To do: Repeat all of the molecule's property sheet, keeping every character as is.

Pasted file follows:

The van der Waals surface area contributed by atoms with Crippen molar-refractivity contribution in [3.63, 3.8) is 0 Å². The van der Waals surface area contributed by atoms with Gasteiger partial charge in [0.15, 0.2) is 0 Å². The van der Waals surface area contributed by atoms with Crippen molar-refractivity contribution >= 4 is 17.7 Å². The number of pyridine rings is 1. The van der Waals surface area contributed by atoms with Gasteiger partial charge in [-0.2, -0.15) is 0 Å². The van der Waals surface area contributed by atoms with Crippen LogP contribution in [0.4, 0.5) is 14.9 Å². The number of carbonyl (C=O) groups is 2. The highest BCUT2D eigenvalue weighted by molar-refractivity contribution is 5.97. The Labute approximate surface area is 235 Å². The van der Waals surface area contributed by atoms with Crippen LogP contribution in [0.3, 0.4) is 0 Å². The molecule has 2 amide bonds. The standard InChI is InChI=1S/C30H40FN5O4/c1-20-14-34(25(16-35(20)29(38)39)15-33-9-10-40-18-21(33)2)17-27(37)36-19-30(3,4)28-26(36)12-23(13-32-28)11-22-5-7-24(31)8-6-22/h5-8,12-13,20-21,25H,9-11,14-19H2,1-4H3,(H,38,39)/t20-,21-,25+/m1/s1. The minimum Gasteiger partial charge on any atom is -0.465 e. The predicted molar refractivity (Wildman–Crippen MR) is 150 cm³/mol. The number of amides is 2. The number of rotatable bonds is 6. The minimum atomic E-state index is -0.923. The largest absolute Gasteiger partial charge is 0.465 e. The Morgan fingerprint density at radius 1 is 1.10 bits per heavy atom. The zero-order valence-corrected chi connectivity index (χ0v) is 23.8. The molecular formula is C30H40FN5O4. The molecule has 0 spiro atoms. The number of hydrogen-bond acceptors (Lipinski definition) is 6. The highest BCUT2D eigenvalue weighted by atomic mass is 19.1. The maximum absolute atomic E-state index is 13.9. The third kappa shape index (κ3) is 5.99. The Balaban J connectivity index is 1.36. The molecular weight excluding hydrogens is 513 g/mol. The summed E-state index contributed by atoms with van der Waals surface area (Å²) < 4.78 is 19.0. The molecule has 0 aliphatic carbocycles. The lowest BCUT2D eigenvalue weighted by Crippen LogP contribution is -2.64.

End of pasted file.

The van der Waals surface area contributed by atoms with Crippen molar-refractivity contribution in [3.63, 3.8) is 0 Å². The van der Waals surface area contributed by atoms with Gasteiger partial charge in [0.15, 0.2) is 0 Å². The van der Waals surface area contributed by atoms with Crippen molar-refractivity contribution >= 4 is 17.7 Å². The number of pyridine rings is 1. The van der Waals surface area contributed by atoms with Gasteiger partial charge in [-0.2, -0.15) is 0 Å². The van der Waals surface area contributed by atoms with Crippen LogP contribution in [0.4, 0.5) is 14.9 Å². The number of carbonyl (C=O) groups is 2. The highest BCUT2D eigenvalue weighted by molar-refractivity contribution is 5.97. The Labute approximate surface area is 235 Å². The van der Waals surface area contributed by atoms with Crippen LogP contribution in [0.3, 0.4) is 0 Å². The molecule has 2 amide bonds. The standard InChI is InChI=1S/C30H40FN5O4/c1-20-14-34(25(16-35(20)29(38)39)15-33-9-10-40-18-21(33)2)17-27(37)36-19-30(3,4)28-26(36)12-23(13-32-28)11-22-5-7-24(31)8-6-22/h5-8,12-13,20-21,25H,9-11,14-19H2,1-4H3,(H,38,39)/t20-,21-,25+/m1/s1. The minimum Gasteiger partial charge on any atom is -0.465 e. The predicted molar refractivity (Wildman–Crippen MR) is 150 cm³/mol. The number of amides is 2. The number of rotatable bonds is 6. The minimum atomic E-state index is -0.923. The largest absolute Gasteiger partial charge is 0.465 e. The Morgan fingerprint density at radius 1 is 1.10 bits per heavy atom. The zero-order valence-corrected chi connectivity index (χ0v) is 23.8. The molecular formula is C30H40FN5O4. The molecule has 0 spiro atoms. The number of hydrogen-bond acceptors (Lipinski definition) is 6. The highest BCUT2D eigenvalue weighted by atomic mass is 19.1. The maximum absolute atomic E-state index is 13.9. The third kappa shape index (κ3) is 5.99. The Balaban J connectivity index is 1.36. The molecular weight excluding hydrogens is 513 g/mol. The summed E-state index contributed by atoms with van der Waals surface area (Å²) < 4.78 is 19.0. The molecule has 0 aliphatic carbocycles. The lowest BCUT2D eigenvalue weighted by Crippen LogP contribution is -2.64.